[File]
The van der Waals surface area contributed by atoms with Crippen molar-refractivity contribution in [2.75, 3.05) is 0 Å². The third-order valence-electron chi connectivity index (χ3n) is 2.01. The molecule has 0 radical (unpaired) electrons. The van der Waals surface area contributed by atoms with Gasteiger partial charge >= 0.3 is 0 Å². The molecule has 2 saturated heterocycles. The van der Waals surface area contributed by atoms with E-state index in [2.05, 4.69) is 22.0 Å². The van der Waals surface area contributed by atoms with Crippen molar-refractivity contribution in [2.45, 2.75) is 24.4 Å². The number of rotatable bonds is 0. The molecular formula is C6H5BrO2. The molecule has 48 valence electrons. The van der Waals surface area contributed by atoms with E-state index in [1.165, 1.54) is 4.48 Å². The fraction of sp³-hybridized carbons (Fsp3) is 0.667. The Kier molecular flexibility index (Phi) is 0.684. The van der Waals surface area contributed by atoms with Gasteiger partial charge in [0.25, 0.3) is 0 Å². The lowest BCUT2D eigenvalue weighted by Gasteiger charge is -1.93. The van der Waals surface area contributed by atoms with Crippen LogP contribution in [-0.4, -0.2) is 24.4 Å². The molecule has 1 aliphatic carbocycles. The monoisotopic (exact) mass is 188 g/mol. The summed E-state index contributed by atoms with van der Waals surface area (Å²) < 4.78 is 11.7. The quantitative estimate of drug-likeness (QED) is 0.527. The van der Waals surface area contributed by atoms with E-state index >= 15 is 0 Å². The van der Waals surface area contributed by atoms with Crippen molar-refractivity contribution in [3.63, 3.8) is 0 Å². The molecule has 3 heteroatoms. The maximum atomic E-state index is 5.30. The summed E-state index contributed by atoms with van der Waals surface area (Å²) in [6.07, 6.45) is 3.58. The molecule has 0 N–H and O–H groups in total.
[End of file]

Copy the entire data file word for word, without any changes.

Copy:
The van der Waals surface area contributed by atoms with Crippen molar-refractivity contribution in [2.75, 3.05) is 0 Å². The third-order valence-electron chi connectivity index (χ3n) is 2.01. The molecule has 0 radical (unpaired) electrons. The van der Waals surface area contributed by atoms with Gasteiger partial charge >= 0.3 is 0 Å². The molecule has 2 saturated heterocycles. The van der Waals surface area contributed by atoms with E-state index in [2.05, 4.69) is 22.0 Å². The van der Waals surface area contributed by atoms with Crippen molar-refractivity contribution in [2.45, 2.75) is 24.4 Å². The number of rotatable bonds is 0. The molecular formula is C6H5BrO2. The molecule has 48 valence electrons. The van der Waals surface area contributed by atoms with E-state index in [1.165, 1.54) is 4.48 Å². The fraction of sp³-hybridized carbons (Fsp3) is 0.667. The Kier molecular flexibility index (Phi) is 0.684. The van der Waals surface area contributed by atoms with Gasteiger partial charge in [0.25, 0.3) is 0 Å². The lowest BCUT2D eigenvalue weighted by Gasteiger charge is -1.93. The van der Waals surface area contributed by atoms with Crippen LogP contribution in [-0.4, -0.2) is 24.4 Å². The molecule has 1 aliphatic carbocycles. The monoisotopic (exact) mass is 188 g/mol. The summed E-state index contributed by atoms with van der Waals surface area (Å²) < 4.78 is 11.7. The quantitative estimate of drug-likeness (QED) is 0.527. The van der Waals surface area contributed by atoms with E-state index >= 15 is 0 Å². The van der Waals surface area contributed by atoms with Crippen molar-refractivity contribution in [3.63, 3.8) is 0 Å². The molecule has 3 heteroatoms. The maximum atomic E-state index is 5.30. The summed E-state index contributed by atoms with van der Waals surface area (Å²) in [6.07, 6.45) is 3.58. The molecule has 0 N–H and O–H groups in total.